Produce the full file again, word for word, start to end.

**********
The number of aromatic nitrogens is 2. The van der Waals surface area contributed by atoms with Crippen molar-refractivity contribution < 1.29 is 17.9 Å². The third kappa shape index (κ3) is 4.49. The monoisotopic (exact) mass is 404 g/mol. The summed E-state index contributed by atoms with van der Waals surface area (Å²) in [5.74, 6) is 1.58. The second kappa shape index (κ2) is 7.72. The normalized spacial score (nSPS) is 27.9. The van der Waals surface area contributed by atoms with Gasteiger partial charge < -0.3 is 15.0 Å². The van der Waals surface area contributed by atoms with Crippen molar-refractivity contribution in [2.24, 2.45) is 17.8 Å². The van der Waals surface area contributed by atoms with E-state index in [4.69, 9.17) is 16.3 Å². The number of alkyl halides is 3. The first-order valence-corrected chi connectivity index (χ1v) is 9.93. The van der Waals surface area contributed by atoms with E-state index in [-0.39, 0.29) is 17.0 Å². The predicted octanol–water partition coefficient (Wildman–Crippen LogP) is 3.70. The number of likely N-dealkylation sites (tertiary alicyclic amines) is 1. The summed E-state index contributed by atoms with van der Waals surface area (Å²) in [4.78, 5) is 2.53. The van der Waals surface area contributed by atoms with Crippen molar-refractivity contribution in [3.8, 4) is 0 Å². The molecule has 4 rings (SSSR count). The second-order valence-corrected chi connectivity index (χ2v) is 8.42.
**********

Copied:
The number of aromatic nitrogens is 2. The van der Waals surface area contributed by atoms with Crippen molar-refractivity contribution < 1.29 is 17.9 Å². The third kappa shape index (κ3) is 4.49. The monoisotopic (exact) mass is 404 g/mol. The summed E-state index contributed by atoms with van der Waals surface area (Å²) in [5.74, 6) is 1.58. The second kappa shape index (κ2) is 7.72. The normalized spacial score (nSPS) is 27.9. The van der Waals surface area contributed by atoms with Gasteiger partial charge < -0.3 is 15.0 Å². The van der Waals surface area contributed by atoms with Crippen molar-refractivity contribution in [2.24, 2.45) is 17.8 Å². The van der Waals surface area contributed by atoms with E-state index in [4.69, 9.17) is 16.3 Å². The number of alkyl halides is 3. The first-order valence-corrected chi connectivity index (χ1v) is 9.93. The van der Waals surface area contributed by atoms with E-state index in [-0.39, 0.29) is 17.0 Å². The predicted octanol–water partition coefficient (Wildman–Crippen LogP) is 3.70. The number of likely N-dealkylation sites (tertiary alicyclic amines) is 1. The summed E-state index contributed by atoms with van der Waals surface area (Å²) in [4.78, 5) is 2.53. The van der Waals surface area contributed by atoms with Crippen molar-refractivity contribution in [3.8, 4) is 0 Å². The molecule has 4 rings (SSSR count). The second-order valence-corrected chi connectivity index (χ2v) is 8.42.